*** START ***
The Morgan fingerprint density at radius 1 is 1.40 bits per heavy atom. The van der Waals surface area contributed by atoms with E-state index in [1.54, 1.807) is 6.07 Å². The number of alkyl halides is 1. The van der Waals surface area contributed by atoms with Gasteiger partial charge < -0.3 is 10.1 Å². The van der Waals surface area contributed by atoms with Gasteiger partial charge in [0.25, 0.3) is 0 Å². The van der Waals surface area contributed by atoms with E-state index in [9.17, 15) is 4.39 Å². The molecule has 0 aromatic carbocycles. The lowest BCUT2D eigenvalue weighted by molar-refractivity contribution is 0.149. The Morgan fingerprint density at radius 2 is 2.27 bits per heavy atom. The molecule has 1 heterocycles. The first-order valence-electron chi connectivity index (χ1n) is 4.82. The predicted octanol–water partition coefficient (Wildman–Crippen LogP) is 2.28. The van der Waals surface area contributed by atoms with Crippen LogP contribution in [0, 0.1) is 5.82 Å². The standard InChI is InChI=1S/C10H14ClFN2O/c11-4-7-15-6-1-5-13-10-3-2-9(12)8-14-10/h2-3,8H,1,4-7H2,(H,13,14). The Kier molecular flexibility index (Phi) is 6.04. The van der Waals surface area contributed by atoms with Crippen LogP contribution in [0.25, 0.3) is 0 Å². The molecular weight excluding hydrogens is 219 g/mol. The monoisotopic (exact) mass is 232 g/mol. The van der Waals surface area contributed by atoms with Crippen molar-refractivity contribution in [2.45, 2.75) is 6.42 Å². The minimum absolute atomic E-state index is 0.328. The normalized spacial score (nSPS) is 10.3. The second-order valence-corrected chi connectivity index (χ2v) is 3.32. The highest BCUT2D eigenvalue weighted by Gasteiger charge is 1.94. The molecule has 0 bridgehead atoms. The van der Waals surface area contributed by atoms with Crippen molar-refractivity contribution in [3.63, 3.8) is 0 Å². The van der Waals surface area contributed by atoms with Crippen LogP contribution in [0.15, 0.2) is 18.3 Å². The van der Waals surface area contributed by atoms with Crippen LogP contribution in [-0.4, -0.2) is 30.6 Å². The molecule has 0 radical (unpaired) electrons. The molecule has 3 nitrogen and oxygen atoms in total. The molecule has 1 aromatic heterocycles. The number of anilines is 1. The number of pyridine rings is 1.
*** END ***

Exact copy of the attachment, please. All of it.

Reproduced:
The Morgan fingerprint density at radius 1 is 1.40 bits per heavy atom. The van der Waals surface area contributed by atoms with E-state index in [1.54, 1.807) is 6.07 Å². The number of alkyl halides is 1. The van der Waals surface area contributed by atoms with Gasteiger partial charge < -0.3 is 10.1 Å². The van der Waals surface area contributed by atoms with Gasteiger partial charge in [0.25, 0.3) is 0 Å². The van der Waals surface area contributed by atoms with E-state index in [9.17, 15) is 4.39 Å². The molecule has 0 aromatic carbocycles. The lowest BCUT2D eigenvalue weighted by molar-refractivity contribution is 0.149. The Morgan fingerprint density at radius 2 is 2.27 bits per heavy atom. The molecule has 1 heterocycles. The first-order valence-electron chi connectivity index (χ1n) is 4.82. The predicted octanol–water partition coefficient (Wildman–Crippen LogP) is 2.28. The van der Waals surface area contributed by atoms with Crippen LogP contribution in [0, 0.1) is 5.82 Å². The standard InChI is InChI=1S/C10H14ClFN2O/c11-4-7-15-6-1-5-13-10-3-2-9(12)8-14-10/h2-3,8H,1,4-7H2,(H,13,14). The Kier molecular flexibility index (Phi) is 6.04. The van der Waals surface area contributed by atoms with Crippen LogP contribution in [0.25, 0.3) is 0 Å². The molecular weight excluding hydrogens is 219 g/mol. The monoisotopic (exact) mass is 232 g/mol. The van der Waals surface area contributed by atoms with Crippen molar-refractivity contribution in [2.45, 2.75) is 6.42 Å². The minimum absolute atomic E-state index is 0.328. The normalized spacial score (nSPS) is 10.3. The second-order valence-corrected chi connectivity index (χ2v) is 3.32. The highest BCUT2D eigenvalue weighted by Gasteiger charge is 1.94. The molecule has 0 bridgehead atoms. The van der Waals surface area contributed by atoms with Crippen molar-refractivity contribution in [3.63, 3.8) is 0 Å². The van der Waals surface area contributed by atoms with Crippen LogP contribution in [0.15, 0.2) is 18.3 Å². The van der Waals surface area contributed by atoms with Crippen LogP contribution in [-0.4, -0.2) is 30.6 Å². The molecule has 0 radical (unpaired) electrons. The molecule has 3 nitrogen and oxygen atoms in total. The molecule has 1 aromatic heterocycles. The number of anilines is 1. The number of pyridine rings is 1.